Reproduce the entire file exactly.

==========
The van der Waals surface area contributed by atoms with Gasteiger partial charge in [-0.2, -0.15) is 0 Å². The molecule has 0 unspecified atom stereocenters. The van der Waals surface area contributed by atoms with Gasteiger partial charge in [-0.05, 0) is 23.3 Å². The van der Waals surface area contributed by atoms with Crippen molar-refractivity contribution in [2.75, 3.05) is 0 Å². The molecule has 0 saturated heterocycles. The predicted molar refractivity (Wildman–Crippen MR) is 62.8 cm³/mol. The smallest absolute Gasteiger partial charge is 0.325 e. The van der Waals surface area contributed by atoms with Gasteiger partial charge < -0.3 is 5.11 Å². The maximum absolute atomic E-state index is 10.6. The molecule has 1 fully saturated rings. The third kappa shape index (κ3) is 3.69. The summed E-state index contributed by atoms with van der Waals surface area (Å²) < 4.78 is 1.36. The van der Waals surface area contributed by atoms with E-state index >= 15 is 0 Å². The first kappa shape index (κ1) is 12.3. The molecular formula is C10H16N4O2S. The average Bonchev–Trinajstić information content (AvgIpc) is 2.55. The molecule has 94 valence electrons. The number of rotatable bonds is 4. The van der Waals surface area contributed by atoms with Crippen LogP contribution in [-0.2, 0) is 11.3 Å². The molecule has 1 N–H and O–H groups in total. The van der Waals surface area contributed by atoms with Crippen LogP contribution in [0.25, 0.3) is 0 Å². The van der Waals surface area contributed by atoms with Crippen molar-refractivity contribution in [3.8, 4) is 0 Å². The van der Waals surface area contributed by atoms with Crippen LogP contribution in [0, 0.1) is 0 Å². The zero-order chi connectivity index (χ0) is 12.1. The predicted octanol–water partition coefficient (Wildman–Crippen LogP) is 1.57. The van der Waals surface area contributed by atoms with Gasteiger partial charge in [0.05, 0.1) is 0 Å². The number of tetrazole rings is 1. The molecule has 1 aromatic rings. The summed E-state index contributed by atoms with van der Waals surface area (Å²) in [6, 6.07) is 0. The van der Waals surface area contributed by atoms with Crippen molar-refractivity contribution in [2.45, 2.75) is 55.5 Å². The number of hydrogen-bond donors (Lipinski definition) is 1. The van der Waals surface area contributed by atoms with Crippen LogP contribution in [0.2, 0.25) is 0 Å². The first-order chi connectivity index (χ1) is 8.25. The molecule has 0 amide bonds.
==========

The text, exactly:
The van der Waals surface area contributed by atoms with Gasteiger partial charge in [-0.2, -0.15) is 0 Å². The molecule has 0 unspecified atom stereocenters. The van der Waals surface area contributed by atoms with Gasteiger partial charge in [-0.05, 0) is 23.3 Å². The van der Waals surface area contributed by atoms with Crippen molar-refractivity contribution in [2.75, 3.05) is 0 Å². The molecule has 0 saturated heterocycles. The predicted molar refractivity (Wildman–Crippen MR) is 62.8 cm³/mol. The smallest absolute Gasteiger partial charge is 0.325 e. The van der Waals surface area contributed by atoms with Gasteiger partial charge < -0.3 is 5.11 Å². The maximum absolute atomic E-state index is 10.6. The molecule has 1 fully saturated rings. The third kappa shape index (κ3) is 3.69. The summed E-state index contributed by atoms with van der Waals surface area (Å²) < 4.78 is 1.36. The van der Waals surface area contributed by atoms with E-state index >= 15 is 0 Å². The first kappa shape index (κ1) is 12.3. The molecular formula is C10H16N4O2S. The average Bonchev–Trinajstić information content (AvgIpc) is 2.55. The molecule has 94 valence electrons. The number of rotatable bonds is 4. The van der Waals surface area contributed by atoms with Crippen LogP contribution in [-0.2, 0) is 11.3 Å². The molecule has 1 N–H and O–H groups in total. The van der Waals surface area contributed by atoms with Crippen LogP contribution in [0.25, 0.3) is 0 Å². The van der Waals surface area contributed by atoms with Crippen molar-refractivity contribution in [3.8, 4) is 0 Å². The van der Waals surface area contributed by atoms with Crippen LogP contribution in [0, 0.1) is 0 Å². The zero-order chi connectivity index (χ0) is 12.1. The predicted octanol–water partition coefficient (Wildman–Crippen LogP) is 1.57. The van der Waals surface area contributed by atoms with Gasteiger partial charge in [0.05, 0.1) is 0 Å². The number of tetrazole rings is 1. The molecule has 1 aromatic rings. The summed E-state index contributed by atoms with van der Waals surface area (Å²) in [6, 6.07) is 0. The van der Waals surface area contributed by atoms with Crippen molar-refractivity contribution in [2.45, 2.75) is 55.5 Å². The number of hydrogen-bond donors (Lipinski definition) is 1. The van der Waals surface area contributed by atoms with Crippen LogP contribution in [0.2, 0.25) is 0 Å². The first-order chi connectivity index (χ1) is 8.25. The molecule has 0 amide bonds.